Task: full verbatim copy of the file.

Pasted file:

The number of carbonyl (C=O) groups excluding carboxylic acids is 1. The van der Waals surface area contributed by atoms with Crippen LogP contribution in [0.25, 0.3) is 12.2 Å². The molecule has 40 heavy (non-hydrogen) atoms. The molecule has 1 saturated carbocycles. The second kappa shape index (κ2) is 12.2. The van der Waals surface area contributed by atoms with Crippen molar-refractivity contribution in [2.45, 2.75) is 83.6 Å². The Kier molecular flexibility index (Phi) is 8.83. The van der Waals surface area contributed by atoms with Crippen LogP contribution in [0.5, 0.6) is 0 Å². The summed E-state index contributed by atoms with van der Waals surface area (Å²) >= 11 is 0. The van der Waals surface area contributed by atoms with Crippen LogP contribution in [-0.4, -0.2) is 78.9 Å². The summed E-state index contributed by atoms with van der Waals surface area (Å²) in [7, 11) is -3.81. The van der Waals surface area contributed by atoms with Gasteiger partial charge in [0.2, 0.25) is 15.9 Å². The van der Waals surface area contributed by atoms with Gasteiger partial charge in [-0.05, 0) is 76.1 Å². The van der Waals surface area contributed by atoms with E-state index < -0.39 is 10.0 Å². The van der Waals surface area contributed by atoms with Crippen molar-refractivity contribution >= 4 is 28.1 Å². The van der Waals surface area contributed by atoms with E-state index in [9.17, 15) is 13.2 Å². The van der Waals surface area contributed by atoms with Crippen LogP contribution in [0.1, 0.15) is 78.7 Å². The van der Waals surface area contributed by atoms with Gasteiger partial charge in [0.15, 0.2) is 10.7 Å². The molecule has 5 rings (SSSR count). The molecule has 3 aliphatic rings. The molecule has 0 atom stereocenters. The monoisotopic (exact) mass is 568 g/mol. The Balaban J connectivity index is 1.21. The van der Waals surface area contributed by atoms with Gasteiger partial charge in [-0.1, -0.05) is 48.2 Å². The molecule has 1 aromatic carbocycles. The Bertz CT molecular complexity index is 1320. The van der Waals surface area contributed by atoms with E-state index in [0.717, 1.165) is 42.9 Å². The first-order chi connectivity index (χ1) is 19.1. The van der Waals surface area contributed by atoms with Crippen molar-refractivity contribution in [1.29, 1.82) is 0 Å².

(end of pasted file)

The number of carbonyl (C=O) groups excluding carboxylic acids is 1. The van der Waals surface area contributed by atoms with Crippen LogP contribution in [0.25, 0.3) is 12.2 Å². The molecule has 40 heavy (non-hydrogen) atoms. The molecule has 1 saturated carbocycles. The second kappa shape index (κ2) is 12.2. The van der Waals surface area contributed by atoms with Crippen molar-refractivity contribution in [2.45, 2.75) is 83.6 Å². The Kier molecular flexibility index (Phi) is 8.83. The van der Waals surface area contributed by atoms with Crippen LogP contribution in [0.5, 0.6) is 0 Å². The summed E-state index contributed by atoms with van der Waals surface area (Å²) >= 11 is 0. The van der Waals surface area contributed by atoms with Crippen LogP contribution in [-0.4, -0.2) is 78.9 Å². The summed E-state index contributed by atoms with van der Waals surface area (Å²) in [7, 11) is -3.81. The van der Waals surface area contributed by atoms with Gasteiger partial charge in [0.2, 0.25) is 15.9 Å². The van der Waals surface area contributed by atoms with Gasteiger partial charge in [-0.05, 0) is 76.1 Å². The van der Waals surface area contributed by atoms with E-state index < -0.39 is 10.0 Å². The van der Waals surface area contributed by atoms with Crippen molar-refractivity contribution >= 4 is 28.1 Å². The van der Waals surface area contributed by atoms with E-state index in [9.17, 15) is 13.2 Å². The van der Waals surface area contributed by atoms with Crippen LogP contribution in [0.1, 0.15) is 78.7 Å². The van der Waals surface area contributed by atoms with Gasteiger partial charge in [0.15, 0.2) is 10.7 Å². The molecule has 5 rings (SSSR count). The molecule has 3 aliphatic rings. The molecule has 0 atom stereocenters. The monoisotopic (exact) mass is 568 g/mol. The Balaban J connectivity index is 1.21. The van der Waals surface area contributed by atoms with Gasteiger partial charge in [-0.1, -0.05) is 48.2 Å². The molecule has 1 aromatic carbocycles. The Bertz CT molecular complexity index is 1320. The van der Waals surface area contributed by atoms with E-state index in [0.717, 1.165) is 42.9 Å². The first-order chi connectivity index (χ1) is 19.1. The van der Waals surface area contributed by atoms with Crippen molar-refractivity contribution in [1.29, 1.82) is 0 Å².